Dr. Sunil D’Cunha, the medical director of StayWell Health Center in Waterbury, considers himself fortunate to have the opportunity to use his leadership positions to provide “service with a smile” as both a medical director and as a board member of Family Services Woodfield. By his own admission, he is working hard to be “a great light for minorities, especially for Asians in America.”

D’Cunha sees his role not simply as a physician, but as a social worker, listener, and “conduit” to good health for his patients.

“My future is bright,” says D’Cunha, who earned a medical degree at St. John’s Medical College in Bangalore, India. “I see myself improving the care of the downtrodden, reducing the burden of disease, improving medical outcomes, and eliminating disparities.”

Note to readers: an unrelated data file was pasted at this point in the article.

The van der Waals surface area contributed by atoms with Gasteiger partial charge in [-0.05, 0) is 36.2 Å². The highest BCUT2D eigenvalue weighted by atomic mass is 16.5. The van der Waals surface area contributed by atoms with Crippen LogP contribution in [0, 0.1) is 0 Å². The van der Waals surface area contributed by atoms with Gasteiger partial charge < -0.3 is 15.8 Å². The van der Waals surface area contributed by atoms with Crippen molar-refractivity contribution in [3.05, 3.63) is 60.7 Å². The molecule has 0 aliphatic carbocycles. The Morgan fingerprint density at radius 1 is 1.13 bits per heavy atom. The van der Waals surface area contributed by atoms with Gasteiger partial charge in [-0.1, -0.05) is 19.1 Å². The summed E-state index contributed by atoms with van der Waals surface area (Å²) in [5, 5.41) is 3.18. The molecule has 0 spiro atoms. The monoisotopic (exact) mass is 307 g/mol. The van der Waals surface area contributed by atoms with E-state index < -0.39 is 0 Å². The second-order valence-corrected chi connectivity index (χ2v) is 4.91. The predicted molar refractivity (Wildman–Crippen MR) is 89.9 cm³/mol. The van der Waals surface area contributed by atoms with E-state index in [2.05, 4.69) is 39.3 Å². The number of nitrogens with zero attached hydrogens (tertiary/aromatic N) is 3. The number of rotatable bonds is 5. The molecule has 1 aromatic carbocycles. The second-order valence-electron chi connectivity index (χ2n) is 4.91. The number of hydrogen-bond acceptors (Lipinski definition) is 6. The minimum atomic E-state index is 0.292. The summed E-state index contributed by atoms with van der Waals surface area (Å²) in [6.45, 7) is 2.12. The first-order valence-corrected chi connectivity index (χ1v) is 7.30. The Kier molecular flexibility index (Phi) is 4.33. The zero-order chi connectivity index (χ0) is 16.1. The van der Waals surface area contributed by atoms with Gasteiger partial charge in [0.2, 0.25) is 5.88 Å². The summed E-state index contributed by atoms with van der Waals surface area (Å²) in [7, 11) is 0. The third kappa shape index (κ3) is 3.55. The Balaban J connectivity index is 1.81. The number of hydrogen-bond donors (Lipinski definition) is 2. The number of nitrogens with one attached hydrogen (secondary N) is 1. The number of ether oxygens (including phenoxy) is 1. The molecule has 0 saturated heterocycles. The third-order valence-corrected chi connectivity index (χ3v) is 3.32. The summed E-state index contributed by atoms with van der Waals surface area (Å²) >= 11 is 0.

Sunil D’Cunha

At the age of 14, Tung Nguyen left his family behind in Saigon, Vietnam, and emigrated to the United States. Despite the challenges of learning a new language and adjusting to a new culture, Nguyen earned a bachelor’s degree in molecular biology at the University of Connecticut and started a career in medical research at the University of Connecticut Health Center (UCHC).

While working at the Center, Nguyen learned about public health, started taking non-degree courses, and eventually earned a master’s degree in public health at UCHC. Prior to graduation, he was offered a position as an epidemiologist with the City of Hartford Department of Health and Human Services, a position he has held since 2001.

Nguyen is excited about what he does and what he has accomplished, yet he sees much more work to be done. “My hope is that, as a developed country, we will recognize who we are and unite, regardless of our skin colors, to provide much-needed leadership and become a strong model in eliminating all disparities.”

Tung Nguyen